Healing Hands: Managing Stress with Massage

Healing Hands: Managing Stress with Massage
By GREGORY BARTHELL

Pain and stress management are two of the most common reasons to seek therapeutic massage. Dangers of stress include blood pressure and stress triggered enzyme production. (See http://www.massageadvancer.com.)

 A licensed massage therapist (LMT) has several tools to help release stress in the body, lower blood pressure, and ease chronic pain. These tools include myofascial trigger point therapy, hydrotherapy, and reintegration. Therapeutic massage allows the body to reset by calming the mind to the degree that restive reintegration may occur. This approach allows for a return to productivity and solutions which in turn reduces stress.

Stress has two components, one of which resides in the sympathetic nervous system. The other resides in external stresses. External stresses are those outside the body which we have little or no control over, but which still affect us.

Stress within the nervous system can be managed well in this approach using Trigger Point Therapy release techniques. I find that when stress is released from the sympathetic nervous system, a cleansing breath occurs and the body resets itself. This is that half inhale, half sigh followed by a long exhale breath we see in infants after they have been crying hard.

Adults can do this as well, when they are aware of how to release stress in the body. Once the cleansing breath occurs during a therapeutic session and the sympathetic nervous system releases, muscle tissue begins to unwind. When the muscle tissue begins to relax blood pressure lowers, (http://www.amtamassage.org/) and the breath moderates facilitating good oxygen transfer to the tissues.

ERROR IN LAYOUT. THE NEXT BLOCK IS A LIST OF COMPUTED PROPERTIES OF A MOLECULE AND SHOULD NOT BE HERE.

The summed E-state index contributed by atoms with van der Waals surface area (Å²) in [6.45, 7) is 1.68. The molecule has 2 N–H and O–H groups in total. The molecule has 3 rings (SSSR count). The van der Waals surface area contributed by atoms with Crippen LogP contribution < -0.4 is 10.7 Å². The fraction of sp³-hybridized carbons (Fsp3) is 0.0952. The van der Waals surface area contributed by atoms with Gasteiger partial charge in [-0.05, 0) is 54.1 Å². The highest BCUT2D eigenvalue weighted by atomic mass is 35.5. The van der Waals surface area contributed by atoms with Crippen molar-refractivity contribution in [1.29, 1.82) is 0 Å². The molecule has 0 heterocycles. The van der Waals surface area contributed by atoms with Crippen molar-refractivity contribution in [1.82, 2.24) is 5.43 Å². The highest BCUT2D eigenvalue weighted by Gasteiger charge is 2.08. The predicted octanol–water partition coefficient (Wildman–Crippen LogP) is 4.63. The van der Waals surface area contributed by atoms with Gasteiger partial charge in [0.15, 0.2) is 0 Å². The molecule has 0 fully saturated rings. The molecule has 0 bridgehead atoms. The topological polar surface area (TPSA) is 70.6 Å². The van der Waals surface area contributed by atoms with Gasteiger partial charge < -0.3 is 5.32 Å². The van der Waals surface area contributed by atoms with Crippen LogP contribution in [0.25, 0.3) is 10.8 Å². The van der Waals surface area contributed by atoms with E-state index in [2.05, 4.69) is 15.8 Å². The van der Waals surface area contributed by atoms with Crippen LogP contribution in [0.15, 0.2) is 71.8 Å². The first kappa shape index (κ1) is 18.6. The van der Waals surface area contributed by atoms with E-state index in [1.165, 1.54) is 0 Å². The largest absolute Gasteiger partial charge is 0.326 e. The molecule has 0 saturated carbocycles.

The use of warm moist heat in hydrotherapy generates localized relief using the same principle. By allowing for better blood flow, oxygen is transported to the cell and waste products away from the cell with greater ease (http://www.amtamassage.org/).  

Physical and emotional stresses are addressed in therapeutic massage as two separate components which often interweave with each other. This interweaving gives rise to the idea that stress is best managed using an integrated approach that includes other techniques, such as exercise. Visit www.mesaelitefitness.com for more information on this valuable aspect of stress management. Talk to your doctor about including therapeutic massage or exercise into your self -care routine to help manage both components of stress.

Stress is a baseline hazard to good health which, over time, can be very expensive in time and money. Well managed stress can allow a person to become more effective in all aspects of their lives because it allows room for happiness and success. Your local therapeutic massage therapist can help you live a more stress-free life.

Gregory Barthell graduated from The New Mexico Academy of Healing Arts with diplomas in both therapeutic massage and polarity therapy. After passing the National Board examination for bodywork, Barthell received his Massage Therapy License from the state of New Mexico. His practice, Sunrise Theraputics, is in downtown Los Alamos. Call 505.661.4835 or email gbarthell2@gmail.com for more information. 

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